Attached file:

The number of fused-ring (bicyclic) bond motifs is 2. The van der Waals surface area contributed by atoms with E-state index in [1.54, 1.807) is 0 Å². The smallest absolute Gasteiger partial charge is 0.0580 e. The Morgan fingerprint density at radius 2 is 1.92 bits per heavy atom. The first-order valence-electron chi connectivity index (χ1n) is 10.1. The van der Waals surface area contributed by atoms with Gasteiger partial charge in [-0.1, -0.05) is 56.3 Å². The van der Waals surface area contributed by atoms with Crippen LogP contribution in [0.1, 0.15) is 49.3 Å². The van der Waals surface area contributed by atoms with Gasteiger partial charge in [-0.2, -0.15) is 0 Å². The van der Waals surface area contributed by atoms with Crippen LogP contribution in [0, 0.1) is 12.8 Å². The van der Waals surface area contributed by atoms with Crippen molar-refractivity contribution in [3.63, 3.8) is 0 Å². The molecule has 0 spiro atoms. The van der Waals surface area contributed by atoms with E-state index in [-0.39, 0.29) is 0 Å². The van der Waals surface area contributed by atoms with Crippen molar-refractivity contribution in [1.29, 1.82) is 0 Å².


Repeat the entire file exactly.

The number of fused-ring (bicyclic) bond motifs is 2. The van der Waals surface area contributed by atoms with E-state index in [1.54, 1.807) is 0 Å². The smallest absolute Gasteiger partial charge is 0.0580 e. The Morgan fingerprint density at radius 2 is 1.92 bits per heavy atom. The first-order valence-electron chi connectivity index (χ1n) is 10.1. The van der Waals surface area contributed by atoms with Gasteiger partial charge in [-0.1, -0.05) is 56.3 Å². The van der Waals surface area contributed by atoms with Crippen LogP contribution in [0.1, 0.15) is 49.3 Å². The van der Waals surface area contributed by atoms with Gasteiger partial charge in [-0.2, -0.15) is 0 Å². The van der Waals surface area contributed by atoms with Crippen LogP contribution in [0, 0.1) is 12.8 Å². The van der Waals surface area contributed by atoms with Crippen molar-refractivity contribution in [3.63, 3.8) is 0 Å². The molecule has 0 spiro atoms. The van der Waals surface area contributed by atoms with E-state index in [-0.39, 0.29) is 0 Å². The van der Waals surface area contributed by atoms with Crippen molar-refractivity contribution in [1.29, 1.82) is 0 Å².